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Who will be Merkel's successor?

This year Angela Merkel will retire from the German Chancellery, who are her possible successors.

German Chancellor Angela Merkel

With the vacuum that Merkel will leave, the forced question is who will be her successor or successor? / Photo: Fabrizio Bensch / Reuters / Pool / dpa

LatinAmerican Post | Santiago Gómez Hernández

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Leer en español: El sucesor de Merkel

Angela Merkel is not only the German Chancellor for more than 15 years, but she is also considered the most powerful woman in the world and one of the main leaders of the European Union. It is admired by many both inside and outside the German borders. She has been considered a loving mother, but does not rude or spoil her citizens.

He has been a key player in the Euro crisis in Greece, in Brexit, in the war in Ukraine and in the Syrian refugee migration crisis. It has managed to maintain a strong European Union, despite right-wing populist governments that clash with the liberal ideals of the organization.

With the void that Merkel will leave, the unavoidable question is who will be her successor or successor? when he will not compete again in the elections to be held this year in Germany.

"Mutti" as he is affectionately called, has already had his first political setback thinking about his future. In 2020, Annegret Kramp-Karrenbauer, Merkel's political goddaughter, had to resign as a conservative leader in a party that is always torn between maintaining a moderate policy similar to Merkel's or turning to the right where parties or supporters of extreme groups can touch. right.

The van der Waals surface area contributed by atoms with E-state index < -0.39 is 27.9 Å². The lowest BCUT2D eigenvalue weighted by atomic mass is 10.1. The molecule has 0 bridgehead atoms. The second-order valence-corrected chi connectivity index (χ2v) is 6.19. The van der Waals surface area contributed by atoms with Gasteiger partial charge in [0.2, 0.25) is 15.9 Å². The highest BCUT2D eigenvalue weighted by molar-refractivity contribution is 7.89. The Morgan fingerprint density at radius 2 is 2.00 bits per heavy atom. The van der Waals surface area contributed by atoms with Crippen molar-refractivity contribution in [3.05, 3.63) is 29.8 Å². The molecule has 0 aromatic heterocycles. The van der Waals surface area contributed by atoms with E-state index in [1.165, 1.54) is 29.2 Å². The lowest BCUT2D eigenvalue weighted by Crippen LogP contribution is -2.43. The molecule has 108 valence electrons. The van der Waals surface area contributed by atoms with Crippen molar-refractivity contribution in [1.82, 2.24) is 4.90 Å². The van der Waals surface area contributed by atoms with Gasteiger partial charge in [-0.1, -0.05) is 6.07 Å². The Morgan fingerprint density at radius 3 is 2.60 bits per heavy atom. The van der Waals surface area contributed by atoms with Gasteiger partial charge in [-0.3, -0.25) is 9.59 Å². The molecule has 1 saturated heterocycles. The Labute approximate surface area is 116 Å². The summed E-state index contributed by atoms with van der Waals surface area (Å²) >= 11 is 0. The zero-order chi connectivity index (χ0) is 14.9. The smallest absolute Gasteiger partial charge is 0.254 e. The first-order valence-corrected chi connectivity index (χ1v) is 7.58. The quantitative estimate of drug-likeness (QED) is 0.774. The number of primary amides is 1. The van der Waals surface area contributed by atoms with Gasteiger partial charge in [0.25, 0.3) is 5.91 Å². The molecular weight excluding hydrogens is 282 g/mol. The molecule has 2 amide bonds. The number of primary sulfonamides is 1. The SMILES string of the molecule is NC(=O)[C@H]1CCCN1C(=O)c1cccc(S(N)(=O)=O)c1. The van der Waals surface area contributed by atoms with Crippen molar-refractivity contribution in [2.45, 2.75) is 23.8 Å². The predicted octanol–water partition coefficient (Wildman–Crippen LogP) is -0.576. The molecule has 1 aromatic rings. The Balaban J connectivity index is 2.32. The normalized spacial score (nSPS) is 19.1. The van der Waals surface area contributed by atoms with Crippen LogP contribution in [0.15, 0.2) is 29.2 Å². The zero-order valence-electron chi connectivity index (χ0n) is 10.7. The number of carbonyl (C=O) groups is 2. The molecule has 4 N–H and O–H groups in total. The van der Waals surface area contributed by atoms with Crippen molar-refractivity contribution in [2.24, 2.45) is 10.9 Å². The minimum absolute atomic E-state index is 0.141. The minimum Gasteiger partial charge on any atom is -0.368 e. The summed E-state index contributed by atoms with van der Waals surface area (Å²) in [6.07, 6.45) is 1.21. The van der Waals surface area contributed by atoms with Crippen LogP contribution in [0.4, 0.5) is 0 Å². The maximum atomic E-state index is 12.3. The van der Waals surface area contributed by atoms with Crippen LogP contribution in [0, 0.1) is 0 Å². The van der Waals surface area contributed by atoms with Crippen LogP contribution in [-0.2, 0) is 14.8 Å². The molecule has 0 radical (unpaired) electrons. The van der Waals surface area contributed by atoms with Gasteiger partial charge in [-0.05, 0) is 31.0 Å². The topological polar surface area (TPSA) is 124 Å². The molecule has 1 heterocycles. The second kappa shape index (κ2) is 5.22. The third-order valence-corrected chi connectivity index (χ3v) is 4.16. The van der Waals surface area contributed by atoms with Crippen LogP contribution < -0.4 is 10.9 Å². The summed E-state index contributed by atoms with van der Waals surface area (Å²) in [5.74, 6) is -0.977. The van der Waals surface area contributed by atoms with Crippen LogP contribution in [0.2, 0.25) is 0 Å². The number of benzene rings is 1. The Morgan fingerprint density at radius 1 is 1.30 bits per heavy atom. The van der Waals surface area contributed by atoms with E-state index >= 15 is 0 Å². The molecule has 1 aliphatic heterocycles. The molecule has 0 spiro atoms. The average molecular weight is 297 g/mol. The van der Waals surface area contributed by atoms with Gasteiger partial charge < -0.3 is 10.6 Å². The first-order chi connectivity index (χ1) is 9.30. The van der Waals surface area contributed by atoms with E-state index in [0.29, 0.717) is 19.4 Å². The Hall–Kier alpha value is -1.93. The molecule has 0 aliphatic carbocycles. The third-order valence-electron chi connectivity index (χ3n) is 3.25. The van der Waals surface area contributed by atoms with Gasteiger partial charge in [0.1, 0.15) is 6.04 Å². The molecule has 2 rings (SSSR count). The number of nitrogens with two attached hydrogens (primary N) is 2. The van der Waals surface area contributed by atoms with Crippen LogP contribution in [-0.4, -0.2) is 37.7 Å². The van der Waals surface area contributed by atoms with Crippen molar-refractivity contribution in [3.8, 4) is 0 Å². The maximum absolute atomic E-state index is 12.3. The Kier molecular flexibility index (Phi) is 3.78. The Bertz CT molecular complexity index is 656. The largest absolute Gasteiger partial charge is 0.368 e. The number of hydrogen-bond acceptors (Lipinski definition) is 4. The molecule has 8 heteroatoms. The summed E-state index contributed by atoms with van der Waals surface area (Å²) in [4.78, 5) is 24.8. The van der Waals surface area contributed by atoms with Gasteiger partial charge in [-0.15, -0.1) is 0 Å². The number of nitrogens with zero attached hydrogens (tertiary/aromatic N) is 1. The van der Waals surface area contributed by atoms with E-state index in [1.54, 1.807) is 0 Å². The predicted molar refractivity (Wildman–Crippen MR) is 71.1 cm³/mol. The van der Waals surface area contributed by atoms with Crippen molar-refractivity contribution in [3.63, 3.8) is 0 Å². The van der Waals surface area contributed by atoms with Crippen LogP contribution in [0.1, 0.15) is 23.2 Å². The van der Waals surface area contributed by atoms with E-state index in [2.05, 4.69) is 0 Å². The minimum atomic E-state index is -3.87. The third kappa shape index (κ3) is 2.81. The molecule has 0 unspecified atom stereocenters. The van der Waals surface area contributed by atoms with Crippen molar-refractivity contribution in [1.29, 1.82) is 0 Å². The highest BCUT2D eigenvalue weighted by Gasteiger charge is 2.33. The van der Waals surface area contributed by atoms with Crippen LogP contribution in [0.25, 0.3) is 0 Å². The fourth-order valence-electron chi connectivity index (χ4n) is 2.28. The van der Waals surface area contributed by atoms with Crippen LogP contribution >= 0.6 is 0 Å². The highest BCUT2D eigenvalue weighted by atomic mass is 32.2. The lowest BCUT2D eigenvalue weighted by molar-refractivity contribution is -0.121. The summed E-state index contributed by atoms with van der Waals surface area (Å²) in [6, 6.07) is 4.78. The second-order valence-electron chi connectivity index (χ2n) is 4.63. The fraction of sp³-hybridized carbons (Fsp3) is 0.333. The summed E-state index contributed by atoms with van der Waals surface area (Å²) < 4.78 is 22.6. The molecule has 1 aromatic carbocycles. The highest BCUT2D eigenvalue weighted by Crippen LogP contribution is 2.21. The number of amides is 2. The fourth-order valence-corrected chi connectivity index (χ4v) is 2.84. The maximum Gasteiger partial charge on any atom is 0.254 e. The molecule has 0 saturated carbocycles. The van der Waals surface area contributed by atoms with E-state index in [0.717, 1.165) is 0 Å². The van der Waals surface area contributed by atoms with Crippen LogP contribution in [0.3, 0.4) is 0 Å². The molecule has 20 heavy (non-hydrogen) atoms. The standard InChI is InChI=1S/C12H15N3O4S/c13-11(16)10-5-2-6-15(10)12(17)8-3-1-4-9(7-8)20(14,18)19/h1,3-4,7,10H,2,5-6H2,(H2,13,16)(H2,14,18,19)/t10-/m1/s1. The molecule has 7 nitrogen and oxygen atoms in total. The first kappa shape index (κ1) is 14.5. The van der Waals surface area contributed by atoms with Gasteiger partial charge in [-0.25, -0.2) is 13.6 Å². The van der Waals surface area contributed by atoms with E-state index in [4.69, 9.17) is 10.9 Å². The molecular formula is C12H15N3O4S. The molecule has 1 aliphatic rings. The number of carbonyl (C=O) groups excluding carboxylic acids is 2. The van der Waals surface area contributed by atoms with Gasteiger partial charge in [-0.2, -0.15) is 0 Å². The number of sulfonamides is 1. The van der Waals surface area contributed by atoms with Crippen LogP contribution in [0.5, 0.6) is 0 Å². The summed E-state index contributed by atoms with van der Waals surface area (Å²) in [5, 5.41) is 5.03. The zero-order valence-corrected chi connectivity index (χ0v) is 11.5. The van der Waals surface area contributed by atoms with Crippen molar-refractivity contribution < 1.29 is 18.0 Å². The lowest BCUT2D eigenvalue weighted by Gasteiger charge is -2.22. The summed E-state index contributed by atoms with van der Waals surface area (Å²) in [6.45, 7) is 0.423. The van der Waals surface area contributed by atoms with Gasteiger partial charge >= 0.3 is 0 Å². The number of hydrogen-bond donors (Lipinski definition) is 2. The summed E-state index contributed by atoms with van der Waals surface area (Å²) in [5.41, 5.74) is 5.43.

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Faced with this setback, the Christian Democratic Union (CDU) party chose Armin Laschet, head of the state of North Rhine-Westphalia as Merkel's successor (at least as party leader). Laschet was the closest to Merkel and the one who most defended the policies of the current chancellor, including on the immigration issue.

Now Laschet will have to win the pulse of Markus Söder, leader of the sister party in Bavaria, who also enjoys good popularity within his region and throughout the country. Traditionally, whoever wins within the CDU-CSU coalition will have more opportunities to form a government.

The other traditional German party that today is part of the government coalition, the Social Democrats (SPD), nominated the current Vice-Chancellor, Olaf Scholz, last year. The politician also served as Merkel's finance minister and will have to fight for votes from the center-left or left, where he will face tough competition with the Green and Die Linke parties, popular with young people and who have not yet chosen a candidate.

While at the other extreme is the controversial Alternative for Germany party. According to their leader Jörg Meuthen, they will not present a candidate for chancellor, but they will present list leaders hoping to increase the number of seats.

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